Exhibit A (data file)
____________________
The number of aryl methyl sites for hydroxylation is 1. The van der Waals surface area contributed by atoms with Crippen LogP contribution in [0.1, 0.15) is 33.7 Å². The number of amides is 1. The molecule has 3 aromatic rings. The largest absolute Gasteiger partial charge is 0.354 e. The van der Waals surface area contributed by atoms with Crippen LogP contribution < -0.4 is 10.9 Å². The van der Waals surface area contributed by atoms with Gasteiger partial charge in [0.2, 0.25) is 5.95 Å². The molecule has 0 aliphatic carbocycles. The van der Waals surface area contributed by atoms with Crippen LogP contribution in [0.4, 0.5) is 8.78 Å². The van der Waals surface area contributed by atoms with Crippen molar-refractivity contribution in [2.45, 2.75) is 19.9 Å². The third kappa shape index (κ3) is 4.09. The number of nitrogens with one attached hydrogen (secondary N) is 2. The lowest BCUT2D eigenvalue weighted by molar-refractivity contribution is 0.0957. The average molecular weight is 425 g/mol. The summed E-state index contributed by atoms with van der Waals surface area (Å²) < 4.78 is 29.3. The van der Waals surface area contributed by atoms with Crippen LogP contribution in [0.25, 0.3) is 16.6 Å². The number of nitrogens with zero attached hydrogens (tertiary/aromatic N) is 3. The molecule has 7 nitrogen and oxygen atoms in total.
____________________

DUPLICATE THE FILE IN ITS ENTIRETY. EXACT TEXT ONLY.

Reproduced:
The number of aryl methyl sites for hydroxylation is 1. The van der Waals surface area contributed by atoms with Crippen LogP contribution in [0.1, 0.15) is 33.7 Å². The number of amides is 1. The molecule has 3 aromatic rings. The largest absolute Gasteiger partial charge is 0.354 e. The van der Waals surface area contributed by atoms with Crippen LogP contribution < -0.4 is 10.9 Å². The van der Waals surface area contributed by atoms with Gasteiger partial charge in [0.2, 0.25) is 5.95 Å². The molecule has 0 aliphatic carbocycles. The van der Waals surface area contributed by atoms with Crippen LogP contribution in [0.4, 0.5) is 8.78 Å². The van der Waals surface area contributed by atoms with Crippen molar-refractivity contribution in [2.45, 2.75) is 19.9 Å². The third kappa shape index (κ3) is 4.09. The number of nitrogens with one attached hydrogen (secondary N) is 2. The lowest BCUT2D eigenvalue weighted by molar-refractivity contribution is 0.0957. The average molecular weight is 425 g/mol. The summed E-state index contributed by atoms with van der Waals surface area (Å²) < 4.78 is 29.3. The van der Waals surface area contributed by atoms with Crippen LogP contribution in [0.25, 0.3) is 16.6 Å². The number of nitrogens with zero attached hydrogens (tertiary/aromatic N) is 3. The molecule has 7 nitrogen and oxygen atoms in total.